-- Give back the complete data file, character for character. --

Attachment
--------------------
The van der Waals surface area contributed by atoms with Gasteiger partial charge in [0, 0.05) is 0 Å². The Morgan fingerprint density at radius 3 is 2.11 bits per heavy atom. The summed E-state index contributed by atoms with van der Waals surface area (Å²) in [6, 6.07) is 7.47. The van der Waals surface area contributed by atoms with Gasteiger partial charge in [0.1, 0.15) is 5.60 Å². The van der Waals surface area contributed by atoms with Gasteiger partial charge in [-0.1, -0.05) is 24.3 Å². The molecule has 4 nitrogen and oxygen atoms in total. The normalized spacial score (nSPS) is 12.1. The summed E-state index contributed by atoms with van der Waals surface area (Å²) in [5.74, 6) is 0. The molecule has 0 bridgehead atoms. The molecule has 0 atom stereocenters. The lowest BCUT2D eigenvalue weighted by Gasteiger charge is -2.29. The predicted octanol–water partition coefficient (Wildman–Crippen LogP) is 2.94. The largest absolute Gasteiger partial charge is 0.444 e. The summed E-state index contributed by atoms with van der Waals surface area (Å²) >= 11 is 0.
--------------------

The van der Waals surface area contributed by atoms with Gasteiger partial charge in [0, 0.05) is 0 Å². The Morgan fingerprint density at radius 3 is 2.11 bits per heavy atom. The summed E-state index contributed by atoms with van der Waals surface area (Å²) in [6, 6.07) is 7.47. The van der Waals surface area contributed by atoms with Gasteiger partial charge in [0.1, 0.15) is 5.60 Å². The van der Waals surface area contributed by atoms with Gasteiger partial charge in [-0.1, -0.05) is 24.3 Å². The molecule has 4 nitrogen and oxygen atoms in total. The normalized spacial score (nSPS) is 12.1. The summed E-state index contributed by atoms with van der Waals surface area (Å²) in [5.74, 6) is 0. The molecule has 0 bridgehead atoms. The molecule has 0 atom stereocenters. The lowest BCUT2D eigenvalue weighted by Gasteiger charge is -2.29. The predicted octanol–water partition coefficient (Wildman–Crippen LogP) is 2.94. The largest absolute Gasteiger partial charge is 0.444 e. The summed E-state index contributed by atoms with van der Waals surface area (Å²) >= 11 is 0.